Lamotrigine as an add-on treatment for depersonalization disorder: a retrospective study of 32 cases

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Abstract

Objectives: Depersonalization disorder (DPD) is a chronic condition characterized by the persistent subjective experience of unreality and detachment from the self. To date, there is no known treatment. Lamotrigine as sole agent was not found to be effective in a previous small double-blind, randomized crossover trial. However, evidence from open trials suggests that it may be beneficial as an add-on medication with antidepressants. Methods: We report here an extended series of 32 patients with DPD in whom lamotrigine was prescribed as an augmenting medication. Most of the patients were receiving selective serotonin reuptake inhibitors. Results: Fifty-six percent (n = 18) of patients had a more than or equal to 30% reduction on the Cambridge Depersonalization Scale score at follow-up. Both maximum dose of lamotrigine used and before treatment Cambridge Depersonalization Scale scores showed positive correlations with the percentage of response. Conclusions: The results of this trial suggest that a significant number of patients with DPD may respond to lamotrigine when combined with antidepressant medication. The results are sufficiently positive to prompt a larger controlled evaluation of lamotrigine as "add-on' treatment in DPD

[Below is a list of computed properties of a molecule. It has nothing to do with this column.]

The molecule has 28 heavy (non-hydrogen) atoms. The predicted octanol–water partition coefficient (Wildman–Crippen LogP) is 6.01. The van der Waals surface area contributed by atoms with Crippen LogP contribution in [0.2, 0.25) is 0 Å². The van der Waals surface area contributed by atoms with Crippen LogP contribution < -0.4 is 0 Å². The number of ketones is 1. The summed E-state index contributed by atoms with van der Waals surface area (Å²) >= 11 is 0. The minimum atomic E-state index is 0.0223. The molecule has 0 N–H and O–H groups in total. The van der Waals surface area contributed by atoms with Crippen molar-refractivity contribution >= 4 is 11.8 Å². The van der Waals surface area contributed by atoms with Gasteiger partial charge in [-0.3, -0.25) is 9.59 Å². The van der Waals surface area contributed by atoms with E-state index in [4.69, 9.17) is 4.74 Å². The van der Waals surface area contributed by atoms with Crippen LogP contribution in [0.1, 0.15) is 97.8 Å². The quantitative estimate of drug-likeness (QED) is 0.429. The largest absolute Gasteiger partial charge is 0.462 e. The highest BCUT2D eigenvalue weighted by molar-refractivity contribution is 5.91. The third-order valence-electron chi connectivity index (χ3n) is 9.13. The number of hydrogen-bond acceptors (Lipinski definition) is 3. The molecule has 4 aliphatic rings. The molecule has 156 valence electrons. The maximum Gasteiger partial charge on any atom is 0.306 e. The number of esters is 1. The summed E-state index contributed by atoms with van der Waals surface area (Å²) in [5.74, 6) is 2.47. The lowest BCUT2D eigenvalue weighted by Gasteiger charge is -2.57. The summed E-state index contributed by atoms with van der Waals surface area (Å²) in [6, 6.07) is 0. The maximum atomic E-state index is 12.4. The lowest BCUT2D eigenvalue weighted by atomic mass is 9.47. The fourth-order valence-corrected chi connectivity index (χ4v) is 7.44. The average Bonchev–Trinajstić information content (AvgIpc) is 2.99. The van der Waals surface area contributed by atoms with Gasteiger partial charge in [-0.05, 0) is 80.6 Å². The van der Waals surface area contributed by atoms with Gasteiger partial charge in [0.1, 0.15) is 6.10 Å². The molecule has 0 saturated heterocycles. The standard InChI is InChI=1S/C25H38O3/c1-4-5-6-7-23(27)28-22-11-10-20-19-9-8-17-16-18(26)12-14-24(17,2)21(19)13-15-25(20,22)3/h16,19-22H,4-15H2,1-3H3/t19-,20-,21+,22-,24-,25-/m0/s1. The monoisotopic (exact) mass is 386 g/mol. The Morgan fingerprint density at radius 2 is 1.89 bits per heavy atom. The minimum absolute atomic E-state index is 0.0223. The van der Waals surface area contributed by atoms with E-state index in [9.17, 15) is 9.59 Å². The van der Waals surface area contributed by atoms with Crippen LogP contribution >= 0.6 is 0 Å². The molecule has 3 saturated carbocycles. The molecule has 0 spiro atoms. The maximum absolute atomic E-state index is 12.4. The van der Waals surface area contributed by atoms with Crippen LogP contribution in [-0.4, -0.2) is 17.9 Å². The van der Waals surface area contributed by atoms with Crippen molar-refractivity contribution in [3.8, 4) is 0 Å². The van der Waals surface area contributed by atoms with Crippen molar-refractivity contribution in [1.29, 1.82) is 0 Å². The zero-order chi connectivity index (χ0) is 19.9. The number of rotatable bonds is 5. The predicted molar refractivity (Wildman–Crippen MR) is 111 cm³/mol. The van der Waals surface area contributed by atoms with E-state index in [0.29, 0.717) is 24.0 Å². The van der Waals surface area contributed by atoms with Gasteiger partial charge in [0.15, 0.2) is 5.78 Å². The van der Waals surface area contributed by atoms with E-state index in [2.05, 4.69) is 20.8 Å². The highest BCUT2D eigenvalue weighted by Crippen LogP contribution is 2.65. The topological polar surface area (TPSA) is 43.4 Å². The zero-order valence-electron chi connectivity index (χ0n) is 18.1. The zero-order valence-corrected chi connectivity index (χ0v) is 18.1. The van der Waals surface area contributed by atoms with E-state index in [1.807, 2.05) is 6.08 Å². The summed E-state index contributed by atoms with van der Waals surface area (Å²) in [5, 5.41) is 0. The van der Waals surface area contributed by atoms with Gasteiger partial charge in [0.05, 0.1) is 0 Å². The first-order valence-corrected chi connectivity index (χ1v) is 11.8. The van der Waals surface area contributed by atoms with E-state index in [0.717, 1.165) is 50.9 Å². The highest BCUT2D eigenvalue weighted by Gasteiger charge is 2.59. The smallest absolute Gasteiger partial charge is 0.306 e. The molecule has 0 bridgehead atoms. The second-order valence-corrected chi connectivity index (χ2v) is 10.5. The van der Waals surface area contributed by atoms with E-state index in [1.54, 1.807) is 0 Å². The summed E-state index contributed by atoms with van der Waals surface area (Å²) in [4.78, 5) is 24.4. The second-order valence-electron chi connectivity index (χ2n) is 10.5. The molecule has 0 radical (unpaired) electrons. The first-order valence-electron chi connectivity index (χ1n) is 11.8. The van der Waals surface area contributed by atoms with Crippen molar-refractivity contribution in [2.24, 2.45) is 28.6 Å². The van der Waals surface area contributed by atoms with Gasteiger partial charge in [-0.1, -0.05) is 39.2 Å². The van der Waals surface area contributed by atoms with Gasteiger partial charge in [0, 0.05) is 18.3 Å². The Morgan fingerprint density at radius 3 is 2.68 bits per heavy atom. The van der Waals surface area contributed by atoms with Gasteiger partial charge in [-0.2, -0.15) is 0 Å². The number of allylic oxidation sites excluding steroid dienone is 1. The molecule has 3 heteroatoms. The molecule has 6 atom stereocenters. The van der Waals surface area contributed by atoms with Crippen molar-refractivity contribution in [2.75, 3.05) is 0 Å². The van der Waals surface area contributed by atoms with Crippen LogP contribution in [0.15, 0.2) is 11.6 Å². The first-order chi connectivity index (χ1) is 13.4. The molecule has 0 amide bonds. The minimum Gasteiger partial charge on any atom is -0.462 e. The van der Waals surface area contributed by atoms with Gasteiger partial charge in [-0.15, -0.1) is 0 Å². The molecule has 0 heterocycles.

Original languageEnglish
Pages (from-to)253 - 258
Number of pages6
JournalClinical Neuropharmacology
Volume29
Issue number5
DOIs
Publication statusPublished - Sept 2006

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